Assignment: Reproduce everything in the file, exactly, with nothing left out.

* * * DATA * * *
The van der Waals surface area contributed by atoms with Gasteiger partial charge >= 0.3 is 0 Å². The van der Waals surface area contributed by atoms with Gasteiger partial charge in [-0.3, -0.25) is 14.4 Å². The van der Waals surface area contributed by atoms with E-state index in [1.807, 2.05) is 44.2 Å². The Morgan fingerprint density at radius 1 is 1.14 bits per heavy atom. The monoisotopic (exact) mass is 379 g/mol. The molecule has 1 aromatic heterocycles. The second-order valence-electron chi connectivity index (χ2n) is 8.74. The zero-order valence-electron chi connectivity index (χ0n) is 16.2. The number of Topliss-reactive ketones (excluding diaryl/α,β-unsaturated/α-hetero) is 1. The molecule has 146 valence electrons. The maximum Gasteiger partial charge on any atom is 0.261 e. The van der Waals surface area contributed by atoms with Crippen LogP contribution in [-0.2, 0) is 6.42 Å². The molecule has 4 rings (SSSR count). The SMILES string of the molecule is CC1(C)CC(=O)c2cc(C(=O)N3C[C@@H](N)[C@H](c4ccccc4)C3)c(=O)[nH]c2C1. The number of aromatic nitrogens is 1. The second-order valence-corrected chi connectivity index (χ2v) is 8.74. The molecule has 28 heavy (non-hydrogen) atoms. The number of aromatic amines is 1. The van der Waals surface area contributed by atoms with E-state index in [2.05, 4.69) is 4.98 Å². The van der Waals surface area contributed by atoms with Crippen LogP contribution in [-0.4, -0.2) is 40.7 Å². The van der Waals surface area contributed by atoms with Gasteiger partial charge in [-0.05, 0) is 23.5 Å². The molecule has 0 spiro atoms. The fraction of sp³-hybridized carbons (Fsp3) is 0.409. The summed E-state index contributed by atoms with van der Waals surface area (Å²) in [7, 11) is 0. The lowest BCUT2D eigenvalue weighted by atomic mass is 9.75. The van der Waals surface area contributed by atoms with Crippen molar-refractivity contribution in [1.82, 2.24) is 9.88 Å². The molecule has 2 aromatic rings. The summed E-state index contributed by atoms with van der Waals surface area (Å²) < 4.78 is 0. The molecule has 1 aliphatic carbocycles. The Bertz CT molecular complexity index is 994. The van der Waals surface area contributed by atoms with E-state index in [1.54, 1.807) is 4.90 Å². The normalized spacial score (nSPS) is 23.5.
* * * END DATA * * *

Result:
The van der Waals surface area contributed by atoms with Gasteiger partial charge >= 0.3 is 0 Å². The van der Waals surface area contributed by atoms with Gasteiger partial charge in [-0.3, -0.25) is 14.4 Å². The van der Waals surface area contributed by atoms with E-state index in [1.807, 2.05) is 44.2 Å². The Morgan fingerprint density at radius 1 is 1.14 bits per heavy atom. The monoisotopic (exact) mass is 379 g/mol. The molecule has 1 aromatic heterocycles. The second-order valence-electron chi connectivity index (χ2n) is 8.74. The zero-order valence-electron chi connectivity index (χ0n) is 16.2. The number of Topliss-reactive ketones (excluding diaryl/α,β-unsaturated/α-hetero) is 1. The molecule has 146 valence electrons. The maximum Gasteiger partial charge on any atom is 0.261 e. The van der Waals surface area contributed by atoms with Crippen LogP contribution in [-0.2, 0) is 6.42 Å². The molecule has 4 rings (SSSR count). The SMILES string of the molecule is CC1(C)CC(=O)c2cc(C(=O)N3C[C@@H](N)[C@H](c4ccccc4)C3)c(=O)[nH]c2C1. The number of aromatic nitrogens is 1. The second-order valence-corrected chi connectivity index (χ2v) is 8.74. The molecule has 28 heavy (non-hydrogen) atoms. The number of aromatic amines is 1. The van der Waals surface area contributed by atoms with E-state index in [2.05, 4.69) is 4.98 Å². The van der Waals surface area contributed by atoms with Crippen LogP contribution in [-0.4, -0.2) is 40.7 Å². The van der Waals surface area contributed by atoms with Gasteiger partial charge in [-0.05, 0) is 23.5 Å². The molecule has 0 spiro atoms. The fraction of sp³-hybridized carbons (Fsp3) is 0.409. The summed E-state index contributed by atoms with van der Waals surface area (Å²) in [7, 11) is 0. The lowest BCUT2D eigenvalue weighted by atomic mass is 9.75. The van der Waals surface area contributed by atoms with Crippen molar-refractivity contribution in [1.82, 2.24) is 9.88 Å². The molecule has 2 aromatic rings. The summed E-state index contributed by atoms with van der Waals surface area (Å²) < 4.78 is 0. The molecule has 1 aliphatic carbocycles. The Bertz CT molecular complexity index is 994. The van der Waals surface area contributed by atoms with E-state index in [1.54, 1.807) is 4.90 Å². The normalized spacial score (nSPS) is 23.5.